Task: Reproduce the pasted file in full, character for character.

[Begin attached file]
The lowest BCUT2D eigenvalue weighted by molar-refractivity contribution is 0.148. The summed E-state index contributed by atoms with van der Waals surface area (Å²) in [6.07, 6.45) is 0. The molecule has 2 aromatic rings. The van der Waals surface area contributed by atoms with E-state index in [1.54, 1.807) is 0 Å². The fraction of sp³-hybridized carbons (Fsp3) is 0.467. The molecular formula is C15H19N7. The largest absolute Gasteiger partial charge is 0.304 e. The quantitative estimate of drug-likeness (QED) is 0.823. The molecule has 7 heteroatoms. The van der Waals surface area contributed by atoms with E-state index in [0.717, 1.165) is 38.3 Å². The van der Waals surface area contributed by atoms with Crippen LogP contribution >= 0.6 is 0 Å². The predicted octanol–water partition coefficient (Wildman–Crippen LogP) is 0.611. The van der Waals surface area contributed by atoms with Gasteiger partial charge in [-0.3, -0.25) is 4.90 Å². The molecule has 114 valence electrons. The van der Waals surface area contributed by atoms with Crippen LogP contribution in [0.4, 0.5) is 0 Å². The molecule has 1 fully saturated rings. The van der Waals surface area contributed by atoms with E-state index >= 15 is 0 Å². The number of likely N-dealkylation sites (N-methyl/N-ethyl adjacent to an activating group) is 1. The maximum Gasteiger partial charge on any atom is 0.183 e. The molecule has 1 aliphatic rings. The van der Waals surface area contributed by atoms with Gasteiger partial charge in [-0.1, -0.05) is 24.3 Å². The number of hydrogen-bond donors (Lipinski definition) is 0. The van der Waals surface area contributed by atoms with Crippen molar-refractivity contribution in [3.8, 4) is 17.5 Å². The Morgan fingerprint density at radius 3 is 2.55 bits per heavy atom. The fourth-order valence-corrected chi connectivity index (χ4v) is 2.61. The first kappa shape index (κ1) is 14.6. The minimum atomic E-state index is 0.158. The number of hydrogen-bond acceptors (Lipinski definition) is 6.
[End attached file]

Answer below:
The lowest BCUT2D eigenvalue weighted by molar-refractivity contribution is 0.148. The summed E-state index contributed by atoms with van der Waals surface area (Å²) in [6.07, 6.45) is 0. The molecule has 2 aromatic rings. The van der Waals surface area contributed by atoms with E-state index in [1.54, 1.807) is 0 Å². The fraction of sp³-hybridized carbons (Fsp3) is 0.467. The molecular formula is C15H19N7. The largest absolute Gasteiger partial charge is 0.304 e. The quantitative estimate of drug-likeness (QED) is 0.823. The molecule has 7 heteroatoms. The van der Waals surface area contributed by atoms with E-state index in [0.717, 1.165) is 38.3 Å². The van der Waals surface area contributed by atoms with Crippen LogP contribution >= 0.6 is 0 Å². The predicted octanol–water partition coefficient (Wildman–Crippen LogP) is 0.611. The van der Waals surface area contributed by atoms with Gasteiger partial charge in [-0.3, -0.25) is 4.90 Å². The molecule has 114 valence electrons. The van der Waals surface area contributed by atoms with Crippen LogP contribution in [0.4, 0.5) is 0 Å². The molecule has 1 fully saturated rings. The van der Waals surface area contributed by atoms with E-state index >= 15 is 0 Å². The number of likely N-dealkylation sites (N-methyl/N-ethyl adjacent to an activating group) is 1. The maximum Gasteiger partial charge on any atom is 0.183 e. The molecule has 1 aliphatic rings. The van der Waals surface area contributed by atoms with Gasteiger partial charge in [-0.1, -0.05) is 24.3 Å². The number of hydrogen-bond donors (Lipinski definition) is 0. The van der Waals surface area contributed by atoms with Crippen molar-refractivity contribution in [3.8, 4) is 17.5 Å². The Morgan fingerprint density at radius 3 is 2.55 bits per heavy atom. The fourth-order valence-corrected chi connectivity index (χ4v) is 2.61. The first kappa shape index (κ1) is 14.6. The minimum atomic E-state index is 0.158. The number of hydrogen-bond acceptors (Lipinski definition) is 6.